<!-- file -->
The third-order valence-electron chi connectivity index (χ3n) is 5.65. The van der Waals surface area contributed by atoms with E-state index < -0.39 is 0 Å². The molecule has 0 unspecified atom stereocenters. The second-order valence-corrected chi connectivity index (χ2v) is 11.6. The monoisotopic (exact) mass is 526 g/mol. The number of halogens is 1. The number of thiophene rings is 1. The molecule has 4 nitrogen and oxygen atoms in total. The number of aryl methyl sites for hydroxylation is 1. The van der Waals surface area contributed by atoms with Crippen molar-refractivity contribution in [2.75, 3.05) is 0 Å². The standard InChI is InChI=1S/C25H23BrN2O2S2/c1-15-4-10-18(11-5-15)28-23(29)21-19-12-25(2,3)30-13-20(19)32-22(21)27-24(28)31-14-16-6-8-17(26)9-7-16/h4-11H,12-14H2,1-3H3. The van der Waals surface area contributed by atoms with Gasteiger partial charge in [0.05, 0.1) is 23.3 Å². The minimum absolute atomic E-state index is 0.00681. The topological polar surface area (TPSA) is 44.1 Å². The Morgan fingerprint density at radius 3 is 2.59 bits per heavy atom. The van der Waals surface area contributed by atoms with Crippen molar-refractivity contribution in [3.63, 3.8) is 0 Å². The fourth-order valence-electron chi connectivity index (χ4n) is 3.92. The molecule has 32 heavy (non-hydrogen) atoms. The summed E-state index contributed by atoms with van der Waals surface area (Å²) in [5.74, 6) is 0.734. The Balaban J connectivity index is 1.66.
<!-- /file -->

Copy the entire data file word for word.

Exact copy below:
The third-order valence-electron chi connectivity index (χ3n) is 5.65. The van der Waals surface area contributed by atoms with E-state index < -0.39 is 0 Å². The molecule has 0 unspecified atom stereocenters. The second-order valence-corrected chi connectivity index (χ2v) is 11.6. The monoisotopic (exact) mass is 526 g/mol. The number of halogens is 1. The number of thiophene rings is 1. The molecule has 4 nitrogen and oxygen atoms in total. The number of aryl methyl sites for hydroxylation is 1. The van der Waals surface area contributed by atoms with Crippen molar-refractivity contribution in [2.75, 3.05) is 0 Å². The standard InChI is InChI=1S/C25H23BrN2O2S2/c1-15-4-10-18(11-5-15)28-23(29)21-19-12-25(2,3)30-13-20(19)32-22(21)27-24(28)31-14-16-6-8-17(26)9-7-16/h4-11H,12-14H2,1-3H3. The van der Waals surface area contributed by atoms with Gasteiger partial charge in [0.05, 0.1) is 23.3 Å². The minimum absolute atomic E-state index is 0.00681. The topological polar surface area (TPSA) is 44.1 Å². The Morgan fingerprint density at radius 3 is 2.59 bits per heavy atom. The van der Waals surface area contributed by atoms with Crippen molar-refractivity contribution in [3.63, 3.8) is 0 Å². The fourth-order valence-electron chi connectivity index (χ4n) is 3.92. The molecule has 32 heavy (non-hydrogen) atoms. The summed E-state index contributed by atoms with van der Waals surface area (Å²) in [5.74, 6) is 0.734. The Balaban J connectivity index is 1.66.